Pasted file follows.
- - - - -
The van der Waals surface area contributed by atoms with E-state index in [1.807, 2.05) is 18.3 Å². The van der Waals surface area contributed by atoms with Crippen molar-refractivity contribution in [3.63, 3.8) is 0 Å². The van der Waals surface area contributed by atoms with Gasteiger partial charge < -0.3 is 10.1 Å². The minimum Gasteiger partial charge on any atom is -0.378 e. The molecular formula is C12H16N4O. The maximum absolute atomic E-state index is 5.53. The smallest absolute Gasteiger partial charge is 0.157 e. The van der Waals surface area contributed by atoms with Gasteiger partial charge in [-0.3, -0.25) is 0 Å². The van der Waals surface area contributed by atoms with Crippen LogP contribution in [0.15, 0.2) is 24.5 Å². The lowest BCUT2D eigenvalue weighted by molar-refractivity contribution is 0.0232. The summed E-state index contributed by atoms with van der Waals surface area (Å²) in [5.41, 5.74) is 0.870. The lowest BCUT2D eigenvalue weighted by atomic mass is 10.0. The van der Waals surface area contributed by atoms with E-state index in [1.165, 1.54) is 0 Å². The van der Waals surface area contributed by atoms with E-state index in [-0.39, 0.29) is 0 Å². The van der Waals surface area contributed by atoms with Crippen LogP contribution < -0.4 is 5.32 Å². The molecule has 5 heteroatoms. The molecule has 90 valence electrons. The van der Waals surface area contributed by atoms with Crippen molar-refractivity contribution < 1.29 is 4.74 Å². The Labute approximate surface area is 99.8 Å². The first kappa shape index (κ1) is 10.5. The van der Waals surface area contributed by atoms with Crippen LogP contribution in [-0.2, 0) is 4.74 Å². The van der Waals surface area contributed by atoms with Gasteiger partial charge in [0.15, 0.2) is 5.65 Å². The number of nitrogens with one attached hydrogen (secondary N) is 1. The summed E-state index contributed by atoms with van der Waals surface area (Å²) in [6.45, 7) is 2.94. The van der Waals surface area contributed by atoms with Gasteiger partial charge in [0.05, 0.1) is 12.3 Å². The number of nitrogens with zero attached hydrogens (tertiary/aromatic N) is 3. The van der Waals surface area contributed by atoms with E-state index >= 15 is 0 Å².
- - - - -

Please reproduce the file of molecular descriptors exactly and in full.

The van der Waals surface area contributed by atoms with E-state index in [1.807, 2.05) is 18.3 Å². The van der Waals surface area contributed by atoms with Crippen molar-refractivity contribution in [3.63, 3.8) is 0 Å². The van der Waals surface area contributed by atoms with Gasteiger partial charge < -0.3 is 10.1 Å². The minimum Gasteiger partial charge on any atom is -0.378 e. The molecular formula is C12H16N4O. The maximum absolute atomic E-state index is 5.53. The smallest absolute Gasteiger partial charge is 0.157 e. The van der Waals surface area contributed by atoms with Gasteiger partial charge in [-0.3, -0.25) is 0 Å². The van der Waals surface area contributed by atoms with Crippen LogP contribution in [0.15, 0.2) is 24.5 Å². The lowest BCUT2D eigenvalue weighted by molar-refractivity contribution is 0.0232. The summed E-state index contributed by atoms with van der Waals surface area (Å²) in [5.41, 5.74) is 0.870. The lowest BCUT2D eigenvalue weighted by atomic mass is 10.0. The van der Waals surface area contributed by atoms with E-state index in [1.165, 1.54) is 0 Å². The van der Waals surface area contributed by atoms with E-state index in [-0.39, 0.29) is 0 Å². The van der Waals surface area contributed by atoms with Crippen LogP contribution < -0.4 is 5.32 Å². The molecule has 5 heteroatoms. The molecule has 90 valence electrons. The van der Waals surface area contributed by atoms with Crippen molar-refractivity contribution < 1.29 is 4.74 Å². The Labute approximate surface area is 99.8 Å². The first kappa shape index (κ1) is 10.5. The van der Waals surface area contributed by atoms with Crippen LogP contribution in [-0.2, 0) is 4.74 Å². The van der Waals surface area contributed by atoms with Gasteiger partial charge in [0.15, 0.2) is 5.65 Å². The number of nitrogens with one attached hydrogen (secondary N) is 1. The summed E-state index contributed by atoms with van der Waals surface area (Å²) in [6.45, 7) is 2.94. The van der Waals surface area contributed by atoms with Gasteiger partial charge in [0.05, 0.1) is 12.3 Å². The number of nitrogens with zero attached hydrogens (tertiary/aromatic N) is 3. The van der Waals surface area contributed by atoms with E-state index >= 15 is 0 Å².